Keys To Addressing Heel Pain In The Athlete

Tim Dutra, DPM

Heel pain, especially in the athlete, can have a wide range of potential etiologies. This author discusses pearls for getting to the root of plantar and posterior heel pain, and reviews appropriate conservative and surgical treatment options.

Heel pain is an obviously common occurrence in a podiatric practice. In a sports medicine practice, we see it frequently in all age groups. Accordingly, let us take a closer look at keys to addressing plantar and posterior heel pain that you encounter in your practice.

   The majority of heel pain has a mechanical etiology but can also be related to other causes, such as neurologic, arthritic, traumatic and other etiologies. For the purposes of this article, I will focus on overuse type of musculoskeletal conditions.

   The patient history is very important in working up a differential diagnosis of posterior heel pain. When you are talking to the patient, you want to ascertain the onset, duration and nature of the pain as well as modifying factors and previous treatment. Here are some key questions:

• How did it happen?
• When did you first notice it?
• Has there been any change in shoe gear or activity level?
• What about a change in job duties?
• Has it happened before?
• Is it worse with exercise/activity?
• What relieves pain or discomfort?
• Do you have any medical conditions?
• Are you taking any current medications?
• Do you have any allergies?

   The objective exam should be systematic with vascular, neurological and dermatological exams.

   Vascular. Check for pedal pulses and capillary refill time as well as general signs of circulation (hair, temperature, etc.).

   Neurological. Check for pain from percussion over nerves to rule out neuritis or a nerve entrapment causing heel pain. Rule out radiculopathy causes.

   Dermatological. Check temperature, texture and turgor. Also check for the presence of any hyperkeratotic lesions or warts.

   Musculoskeletal/biomechanical. This consists of palpation of the painful area to help localize problems to the bursa, tendon, nerve or muscle pain. It is important to try to identify the biomechanical cause as the treatment approach focuses more on the patient’s response to taping and motion control in shoe gear. A visual gait analysis is a must in order to check heel contact, equinus, excessive pronation, etc. One can use a pinch test for Haglund’s deformity, which occurs posterior and superior to the pinch test for a calcaneal stress fracture. A squeeze test (medial/lateral compression) can help identify calcaneal stress fracture or calcaneal apophysitis. Radiating pain on palpation can indicate a neurogenic cause.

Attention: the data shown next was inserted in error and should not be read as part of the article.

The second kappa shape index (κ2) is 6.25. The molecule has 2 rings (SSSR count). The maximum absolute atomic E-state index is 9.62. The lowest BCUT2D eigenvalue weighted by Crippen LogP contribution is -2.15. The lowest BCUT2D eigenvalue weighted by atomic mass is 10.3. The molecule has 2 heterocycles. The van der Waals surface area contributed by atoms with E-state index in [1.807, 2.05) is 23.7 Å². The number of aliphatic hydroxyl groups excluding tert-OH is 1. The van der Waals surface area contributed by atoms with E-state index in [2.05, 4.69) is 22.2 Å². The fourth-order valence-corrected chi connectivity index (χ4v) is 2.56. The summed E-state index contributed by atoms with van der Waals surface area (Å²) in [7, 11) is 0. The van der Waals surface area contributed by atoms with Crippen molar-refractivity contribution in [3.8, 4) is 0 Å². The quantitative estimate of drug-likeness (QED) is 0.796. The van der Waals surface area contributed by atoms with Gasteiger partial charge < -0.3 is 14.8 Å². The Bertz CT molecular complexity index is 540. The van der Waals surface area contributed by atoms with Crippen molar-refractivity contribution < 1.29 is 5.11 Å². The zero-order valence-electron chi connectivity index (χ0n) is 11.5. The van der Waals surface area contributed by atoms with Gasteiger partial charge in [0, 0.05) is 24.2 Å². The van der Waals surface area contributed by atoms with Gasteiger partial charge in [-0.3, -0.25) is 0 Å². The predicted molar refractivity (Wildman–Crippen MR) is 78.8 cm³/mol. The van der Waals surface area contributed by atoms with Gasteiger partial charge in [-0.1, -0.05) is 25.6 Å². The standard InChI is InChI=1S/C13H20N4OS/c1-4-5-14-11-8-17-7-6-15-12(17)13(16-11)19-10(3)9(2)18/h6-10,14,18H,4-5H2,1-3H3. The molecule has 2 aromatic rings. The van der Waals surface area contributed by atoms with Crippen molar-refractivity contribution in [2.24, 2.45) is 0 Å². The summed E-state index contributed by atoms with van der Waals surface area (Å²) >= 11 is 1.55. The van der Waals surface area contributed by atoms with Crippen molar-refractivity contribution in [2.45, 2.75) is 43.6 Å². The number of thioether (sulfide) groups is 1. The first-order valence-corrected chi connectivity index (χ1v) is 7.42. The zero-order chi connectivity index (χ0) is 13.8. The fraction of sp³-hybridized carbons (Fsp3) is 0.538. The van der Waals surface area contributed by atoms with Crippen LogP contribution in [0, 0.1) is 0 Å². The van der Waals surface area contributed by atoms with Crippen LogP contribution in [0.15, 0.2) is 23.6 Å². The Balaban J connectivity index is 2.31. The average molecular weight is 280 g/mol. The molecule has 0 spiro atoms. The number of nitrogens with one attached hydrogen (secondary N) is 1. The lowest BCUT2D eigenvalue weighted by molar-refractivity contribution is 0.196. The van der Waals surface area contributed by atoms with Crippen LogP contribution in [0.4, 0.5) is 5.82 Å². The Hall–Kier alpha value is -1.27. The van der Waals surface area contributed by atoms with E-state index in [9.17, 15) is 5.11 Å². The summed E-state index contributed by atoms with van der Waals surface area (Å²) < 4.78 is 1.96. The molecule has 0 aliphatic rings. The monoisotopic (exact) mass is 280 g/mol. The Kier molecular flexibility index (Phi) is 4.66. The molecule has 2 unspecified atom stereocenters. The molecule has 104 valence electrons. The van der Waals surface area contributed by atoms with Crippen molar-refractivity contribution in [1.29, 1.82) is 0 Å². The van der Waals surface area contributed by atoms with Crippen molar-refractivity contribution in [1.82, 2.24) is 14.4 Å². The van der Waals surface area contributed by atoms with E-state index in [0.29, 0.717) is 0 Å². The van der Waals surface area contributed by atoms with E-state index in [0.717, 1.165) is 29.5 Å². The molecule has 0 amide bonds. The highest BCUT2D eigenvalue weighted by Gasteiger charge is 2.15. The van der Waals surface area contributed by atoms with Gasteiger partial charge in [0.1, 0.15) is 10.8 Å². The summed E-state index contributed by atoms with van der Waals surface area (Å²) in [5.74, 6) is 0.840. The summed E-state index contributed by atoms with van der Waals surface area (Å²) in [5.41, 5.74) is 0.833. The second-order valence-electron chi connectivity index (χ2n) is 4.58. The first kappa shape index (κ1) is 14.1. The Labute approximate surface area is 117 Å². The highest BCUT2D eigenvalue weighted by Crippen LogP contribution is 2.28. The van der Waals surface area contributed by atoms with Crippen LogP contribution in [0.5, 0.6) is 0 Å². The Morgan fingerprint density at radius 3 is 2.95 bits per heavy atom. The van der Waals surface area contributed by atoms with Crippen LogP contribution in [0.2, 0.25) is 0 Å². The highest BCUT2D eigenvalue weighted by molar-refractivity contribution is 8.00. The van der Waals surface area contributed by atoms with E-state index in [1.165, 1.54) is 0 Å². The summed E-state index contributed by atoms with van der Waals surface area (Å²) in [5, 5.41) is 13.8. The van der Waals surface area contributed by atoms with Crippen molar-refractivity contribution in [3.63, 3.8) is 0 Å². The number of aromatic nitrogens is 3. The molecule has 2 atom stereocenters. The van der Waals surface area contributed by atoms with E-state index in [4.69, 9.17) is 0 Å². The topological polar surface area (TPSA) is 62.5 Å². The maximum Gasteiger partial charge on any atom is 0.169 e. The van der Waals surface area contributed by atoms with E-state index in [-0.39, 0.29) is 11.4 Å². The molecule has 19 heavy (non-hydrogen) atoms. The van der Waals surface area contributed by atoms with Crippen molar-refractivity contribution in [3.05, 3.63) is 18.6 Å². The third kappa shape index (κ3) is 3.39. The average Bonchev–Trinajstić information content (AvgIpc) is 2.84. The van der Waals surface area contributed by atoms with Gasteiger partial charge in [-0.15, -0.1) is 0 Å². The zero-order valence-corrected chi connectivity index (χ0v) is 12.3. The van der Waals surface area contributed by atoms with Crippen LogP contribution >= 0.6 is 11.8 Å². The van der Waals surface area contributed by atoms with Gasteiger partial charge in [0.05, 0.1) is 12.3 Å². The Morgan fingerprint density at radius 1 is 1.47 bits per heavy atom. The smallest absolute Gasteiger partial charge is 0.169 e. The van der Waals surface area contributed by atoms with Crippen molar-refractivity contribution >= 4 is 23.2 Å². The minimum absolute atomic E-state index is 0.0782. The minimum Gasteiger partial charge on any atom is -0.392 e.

Tests/consults. Review pertinent lab work, radiology studies (X-rays, MRI, bone scans), nerve conduction studies and consults.

Pertinent Insights On Diagnosing And Treating Plantar Heel Pain

When it comes to the differential diagnosis of plantar heel pain, possibilities may include plantar fasciosis/heel spur syndrome, heel pad syndrome and calcaneal apophysitis/Sever’s disease.

   Plantar heel pain is one of the most common patient complaints and includes plantar fasciitis, heel spur syndrome and plantar fasciosis. Heel spur syndrome is really a catchall term as many patients will have an asymptomatic spur on X-ray and the spur itself is a result of excessive traction from the chronic pull of the tendon. Also, plantar fasciitis is better termed plantar fasciosis as it describes the degenerative nature histologically and the inflammatory component has been de-emphasized in recent years.

   The pain is commonly along the proximal aspect of the fascia in the calcaneal tuberosity region at the plantar fascia origin. The windlass mechanism and the tension on the fascia during activity can lead to a biomechanical overstressing.

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